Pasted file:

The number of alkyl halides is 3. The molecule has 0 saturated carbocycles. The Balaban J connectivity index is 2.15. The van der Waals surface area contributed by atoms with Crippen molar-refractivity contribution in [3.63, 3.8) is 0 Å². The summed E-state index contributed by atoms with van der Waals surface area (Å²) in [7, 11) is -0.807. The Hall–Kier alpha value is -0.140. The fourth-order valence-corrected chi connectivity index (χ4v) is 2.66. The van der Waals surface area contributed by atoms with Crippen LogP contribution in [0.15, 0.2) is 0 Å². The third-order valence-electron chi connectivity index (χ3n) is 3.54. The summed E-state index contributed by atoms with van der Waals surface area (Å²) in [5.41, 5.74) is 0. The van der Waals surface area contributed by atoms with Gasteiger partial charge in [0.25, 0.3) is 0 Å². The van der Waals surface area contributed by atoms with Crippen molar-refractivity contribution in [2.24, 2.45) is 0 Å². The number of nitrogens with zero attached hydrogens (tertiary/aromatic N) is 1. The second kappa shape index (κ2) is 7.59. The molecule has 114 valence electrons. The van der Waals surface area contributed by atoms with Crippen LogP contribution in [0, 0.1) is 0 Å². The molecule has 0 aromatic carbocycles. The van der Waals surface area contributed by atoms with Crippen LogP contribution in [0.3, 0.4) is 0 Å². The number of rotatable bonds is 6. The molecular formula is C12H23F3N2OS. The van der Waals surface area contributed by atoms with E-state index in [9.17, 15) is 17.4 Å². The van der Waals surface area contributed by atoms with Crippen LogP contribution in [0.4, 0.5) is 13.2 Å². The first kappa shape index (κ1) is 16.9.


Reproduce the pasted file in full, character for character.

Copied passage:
The number of alkyl halides is 3. The molecule has 0 saturated carbocycles. The Balaban J connectivity index is 2.15. The van der Waals surface area contributed by atoms with Crippen molar-refractivity contribution in [3.63, 3.8) is 0 Å². The summed E-state index contributed by atoms with van der Waals surface area (Å²) in [7, 11) is -0.807. The Hall–Kier alpha value is -0.140. The fourth-order valence-corrected chi connectivity index (χ4v) is 2.66. The van der Waals surface area contributed by atoms with Crippen LogP contribution in [0.15, 0.2) is 0 Å². The third-order valence-electron chi connectivity index (χ3n) is 3.54. The summed E-state index contributed by atoms with van der Waals surface area (Å²) in [5.41, 5.74) is 0. The van der Waals surface area contributed by atoms with Gasteiger partial charge in [0.25, 0.3) is 0 Å². The van der Waals surface area contributed by atoms with Crippen molar-refractivity contribution in [2.24, 2.45) is 0 Å². The number of nitrogens with zero attached hydrogens (tertiary/aromatic N) is 1. The second kappa shape index (κ2) is 7.59. The molecule has 114 valence electrons. The van der Waals surface area contributed by atoms with Crippen LogP contribution in [0, 0.1) is 0 Å². The molecule has 0 aromatic carbocycles. The van der Waals surface area contributed by atoms with Crippen LogP contribution in [0.3, 0.4) is 0 Å². The number of rotatable bonds is 6. The molecular formula is C12H23F3N2OS. The van der Waals surface area contributed by atoms with E-state index in [9.17, 15) is 17.4 Å². The van der Waals surface area contributed by atoms with Crippen LogP contribution in [0.4, 0.5) is 13.2 Å². The first kappa shape index (κ1) is 16.9.